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Over-grooming in cats

Cats 17 - Over-grooming in cats
Grooming is part of a cat's natural behaviour and our feline companions often spend a lot of time doing it. Unfortunately there are circumstances where cats can groom themselves too much and that often indicates that there is an underlying issue that needs to be addressed.

When a cat is over-grooming it will frequently and obsessively lick, pluck or chew a given area in its body. Owners will usually notice areas with broken or with significant less hair in their coat or even with no hair at all. The most commonly affected areas are their belly, their legs, and the inside of their thighs or their back. Some cats can lick themselves to the point where they damage their own skin and bleed.

Excessive grooming in cats is usually associated with itching or pain. It's not uncommon for cats suffering from allergy to flea bites or from lower urinary tract disease to display this behaviour. It can also be related to stress and anxiety, in which case it is called feline psychogenic alopecia.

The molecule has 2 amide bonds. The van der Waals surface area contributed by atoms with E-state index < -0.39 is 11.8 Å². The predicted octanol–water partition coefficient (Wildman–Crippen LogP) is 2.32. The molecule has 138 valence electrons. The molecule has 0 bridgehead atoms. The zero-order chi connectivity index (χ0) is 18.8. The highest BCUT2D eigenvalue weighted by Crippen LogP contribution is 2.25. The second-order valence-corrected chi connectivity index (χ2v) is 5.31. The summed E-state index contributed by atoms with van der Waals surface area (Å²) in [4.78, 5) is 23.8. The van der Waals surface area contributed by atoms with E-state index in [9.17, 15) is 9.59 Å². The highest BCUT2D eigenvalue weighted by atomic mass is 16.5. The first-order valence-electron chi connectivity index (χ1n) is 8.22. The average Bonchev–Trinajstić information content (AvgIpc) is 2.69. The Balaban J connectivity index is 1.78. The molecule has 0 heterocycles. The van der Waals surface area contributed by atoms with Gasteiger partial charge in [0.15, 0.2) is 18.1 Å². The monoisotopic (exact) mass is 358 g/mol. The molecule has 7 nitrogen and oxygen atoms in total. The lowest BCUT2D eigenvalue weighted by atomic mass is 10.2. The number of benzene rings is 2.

When cats feel anxious they groom themselves because they find it relaxing and comforting. Usually they will groom more frequently when they are left alone and need more reassurance.

Cats thrive on routine and they can be very sensitive to any change in their environment. Changes in the household, new pets, new family members and even if they don't get along with other cats that might also live in the same house could be a source of stress.

If you notice your cat is grooming excessively please seek veterinary assistance. Your vet will need to find what is causing the problem so he or she can recommend an adequate and effective treatment.

It is very important for the cause to be investigated in order to achieve a successful treatment so if your cat is over grooming do not hesitate to bring us your feline companion.

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Published: 24 Feb 2016

Read the previous article: Labour Complications in Dogs